Three essays on productivity in post-Soviet primary agriculture

Kurkalova, Lyubov
Major Professor
Helen H. Jensen
Committee Member
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Agricultural Education and Studies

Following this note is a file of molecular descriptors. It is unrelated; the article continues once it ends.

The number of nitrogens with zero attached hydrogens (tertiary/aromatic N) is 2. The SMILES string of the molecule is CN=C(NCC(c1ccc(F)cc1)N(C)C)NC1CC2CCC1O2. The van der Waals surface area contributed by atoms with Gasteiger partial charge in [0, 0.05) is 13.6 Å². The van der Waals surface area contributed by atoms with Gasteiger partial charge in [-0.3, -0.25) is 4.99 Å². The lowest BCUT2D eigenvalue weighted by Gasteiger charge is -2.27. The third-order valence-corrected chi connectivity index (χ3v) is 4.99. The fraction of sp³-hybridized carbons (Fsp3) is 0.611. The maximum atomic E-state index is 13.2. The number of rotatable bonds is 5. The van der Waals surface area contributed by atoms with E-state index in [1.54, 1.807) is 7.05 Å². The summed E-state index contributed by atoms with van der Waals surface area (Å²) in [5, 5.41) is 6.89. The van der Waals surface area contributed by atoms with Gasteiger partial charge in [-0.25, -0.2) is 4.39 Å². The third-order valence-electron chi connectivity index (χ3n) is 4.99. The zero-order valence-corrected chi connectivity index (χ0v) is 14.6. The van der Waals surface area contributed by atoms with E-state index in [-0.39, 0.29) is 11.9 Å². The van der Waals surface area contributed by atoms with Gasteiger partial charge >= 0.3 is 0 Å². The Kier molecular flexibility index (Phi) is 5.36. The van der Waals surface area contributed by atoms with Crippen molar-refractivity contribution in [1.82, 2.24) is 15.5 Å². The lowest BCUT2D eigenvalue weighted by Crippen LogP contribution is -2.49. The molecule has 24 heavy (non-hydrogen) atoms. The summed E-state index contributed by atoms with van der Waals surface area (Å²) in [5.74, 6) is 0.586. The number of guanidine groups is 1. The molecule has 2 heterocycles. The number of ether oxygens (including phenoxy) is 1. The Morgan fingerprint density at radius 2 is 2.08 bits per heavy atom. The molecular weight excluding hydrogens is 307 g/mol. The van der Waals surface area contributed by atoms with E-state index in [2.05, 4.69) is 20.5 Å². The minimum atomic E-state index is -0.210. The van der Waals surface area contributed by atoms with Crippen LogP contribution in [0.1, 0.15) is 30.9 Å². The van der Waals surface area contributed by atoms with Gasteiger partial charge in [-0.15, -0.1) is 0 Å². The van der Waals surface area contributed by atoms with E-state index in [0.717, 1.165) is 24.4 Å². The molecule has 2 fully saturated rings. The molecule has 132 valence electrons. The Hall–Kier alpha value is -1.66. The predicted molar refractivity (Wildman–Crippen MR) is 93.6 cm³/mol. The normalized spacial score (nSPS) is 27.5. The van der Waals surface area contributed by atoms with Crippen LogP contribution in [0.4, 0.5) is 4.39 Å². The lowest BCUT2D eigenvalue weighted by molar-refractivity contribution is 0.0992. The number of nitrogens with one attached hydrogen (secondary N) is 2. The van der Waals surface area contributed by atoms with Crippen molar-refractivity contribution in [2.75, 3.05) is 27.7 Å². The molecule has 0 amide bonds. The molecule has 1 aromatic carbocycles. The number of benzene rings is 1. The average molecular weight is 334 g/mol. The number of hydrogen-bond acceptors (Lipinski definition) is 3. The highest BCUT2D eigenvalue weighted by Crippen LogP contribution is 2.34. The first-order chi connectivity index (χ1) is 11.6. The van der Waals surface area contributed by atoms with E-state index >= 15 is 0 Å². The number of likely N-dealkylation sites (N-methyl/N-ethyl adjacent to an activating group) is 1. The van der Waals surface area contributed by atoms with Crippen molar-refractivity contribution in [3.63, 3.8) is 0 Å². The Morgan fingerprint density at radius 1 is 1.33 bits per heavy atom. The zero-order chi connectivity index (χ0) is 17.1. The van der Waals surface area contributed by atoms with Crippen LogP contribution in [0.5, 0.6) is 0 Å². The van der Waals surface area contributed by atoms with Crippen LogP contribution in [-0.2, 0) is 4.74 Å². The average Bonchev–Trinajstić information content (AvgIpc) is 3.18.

The dissertation consists of three essays that analyze relative growth of subsidiary farming and a decline in the production of collective farms in post-Soviet Ukraine. The first two essays consider the change in the production shares of the collective and subsidiary sectors as two interrelated phenomena. The analysis is built on the observation that all the employees of the collective farms have access to subsidiary plots. We analyze whether a shift of labor from collective farming towards subsidiary farming may be explained by a rational reaction of households to income uncertainty (the first essay) and to a decline in wages and increased land availability (the second essay). The third essay identifies human capital and farm organization factors that slowed the decline in production at some collective farms compared with others at the early stages of reforms;The first essay is a theoretical analysis of the effects of uncertainty in income on labor allocation decisions of households that have access to subsidiary plots. An agricultural household model with wage uncertainty is used for the analysis;The second essay combines the theoretical approach of the agricultural household model with empirical evidence to study redistribution of labor between wage work and subsidiary farming in response to a decline in wages. An increase in the share of the gross agricultural output produced at the subsidiary plots is estimated as a function of changes in labor, land, and other input application using official region-level Ukrainian data;In the third essay, we estimate a frontier production function, examine the changes in technical efficiency at the earliest stages of economic reforms, and evaluate the relationship between technical efficiency and farm workforce composition using Ukrainian farm-level survey data;The results help in understanding of economic consequences of the current standstill stage of economic reforms and highlight the importance of labor response considerations when designing policies to support transition agriculture.